USDA Data Seen as no Big Shakeup for Farm Markets

World corn ending stocks drop, supporting prices.

DES MOINES, Iowa — Yes, today’s USDA U.S. old-crop soybean ending stocks estimate is lower than a month ago, but not far enough for investors.

Also, the South Americans keep growing larger crops, putting pressure on the farm markets.

As a result, the Wednesday CME Group’s futures prices jumped briefly then turned mixed, reacting to the USDA May Supply/Demand and WASDE Reports.

At the close, the July corn futures finished 7¼¢ higher at $3.73¾, and December futures ended 6½¢ higher at $3.91½.

July soybean futures closed 3¾¢ lower at $9.70¼; November soybean futures finished ¾¢ lower at $9.66¾. July wheat futures closed 2¼¢ higher at $4.31¾. July soy meal futures finished $0.80 per short ton lower at $317.70. July soy oil futures finished 0.61¢ lower at 32.28¢ per pound. In the outside markets, the Brent crude oil market is $1.39 per barrel higher, the U.S. dollar is higher, and the Dow Jones Industrials are 39 points lower.

U.S. Ending Stocks 2016/2017

In its monthly report, USDA pegged the U.S. 2016/2017 soybean ending stocks at 435 million bushels vs. last month’s estimate of 445 million and the average trade estimate of 438 million.

For corn, the old-crop ending stocks were estimated at 2.29 billion bushels vs. the average trade estimate of 2.32 billion bushels and the USDA’s April estimate of 2.32 billion.

The 2016/2017 U.S. wheat ending stocks estimates came in at 1.15 billion bushels vs. the average trade estimate of 1.16 billion bushels and the government’s April estimate of 1.15 billion bushels.

U.S. Ending Stocks 2017/2018

In its May report Wednesday, USDA pegged the U.S. 2017/2018 soybean ending stocks at 480 million bushels vs. the average trade estimate of 555 million.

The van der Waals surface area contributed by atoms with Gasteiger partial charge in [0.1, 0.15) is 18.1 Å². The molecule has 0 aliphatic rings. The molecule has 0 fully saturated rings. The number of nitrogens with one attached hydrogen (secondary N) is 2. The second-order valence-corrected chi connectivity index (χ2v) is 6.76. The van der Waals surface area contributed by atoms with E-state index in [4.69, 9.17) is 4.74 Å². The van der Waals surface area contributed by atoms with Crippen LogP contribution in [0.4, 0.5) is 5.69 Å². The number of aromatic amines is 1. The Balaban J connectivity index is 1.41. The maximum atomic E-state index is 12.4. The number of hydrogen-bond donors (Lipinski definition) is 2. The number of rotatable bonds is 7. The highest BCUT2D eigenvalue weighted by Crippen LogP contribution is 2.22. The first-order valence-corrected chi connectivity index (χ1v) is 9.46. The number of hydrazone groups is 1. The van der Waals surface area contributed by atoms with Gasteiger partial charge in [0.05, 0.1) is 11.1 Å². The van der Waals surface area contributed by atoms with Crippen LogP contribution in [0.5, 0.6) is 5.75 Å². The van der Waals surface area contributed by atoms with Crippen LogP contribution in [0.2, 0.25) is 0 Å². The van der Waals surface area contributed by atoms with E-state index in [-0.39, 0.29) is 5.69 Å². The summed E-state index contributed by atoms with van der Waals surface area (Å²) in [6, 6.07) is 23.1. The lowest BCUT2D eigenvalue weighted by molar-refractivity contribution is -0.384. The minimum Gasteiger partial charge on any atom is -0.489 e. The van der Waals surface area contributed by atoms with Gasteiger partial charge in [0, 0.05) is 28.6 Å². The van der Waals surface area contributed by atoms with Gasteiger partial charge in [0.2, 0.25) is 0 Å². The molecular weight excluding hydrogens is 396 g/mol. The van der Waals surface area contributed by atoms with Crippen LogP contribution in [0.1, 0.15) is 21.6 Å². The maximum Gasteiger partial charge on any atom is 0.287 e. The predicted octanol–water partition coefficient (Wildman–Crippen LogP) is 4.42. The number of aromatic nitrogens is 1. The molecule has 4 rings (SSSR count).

For corn, the old-crop ending stocks were estimated at 2.11 billion bushels vs. the average trade estimate of 2.12 billion bushels.

The 2016/2017 U.S. wheat ending stocks estimates came in at 914 billion bushels vs. the average trade estimate of 1.01 billion bushels.

World Crop Production

The USDA/WASDE sees the 2016/2017 soybean production, in Brazil, growing to 111.60 million metric tons, compared with the average trade estimate of 111.3 million metric tons and the USDA’s April estimate of 111.0 mmt.

Brazil’s corn crop is pegged at 96.0 mmt. vs. the average trade estimate of 94.2 mmt. and the USDA’s April estimate of 93.5 mmt.

In its report, USDA/WASDE pegged Argentina’s soybean crop at 57.0 mmt. vs. its estimate last month of 56.0 mmt. and the average trade estimate of 56.1 mmt.

Argentina’s corn crop is pegged at 40 mmt. vs. the average trade estimate of 38.4 mmt. and the USDA’s previous estimate of 38.5 mmt.

Trade Response

Jack Scoville, The PRICE Futures Group’s Senior Market Analyst, says that the soybean market has turned lower, though domestic estimates came in about as expected.

For corn, why USDA is putting exports next year so low must mean that they believe South America’s corn crop is coming back, Scoville says.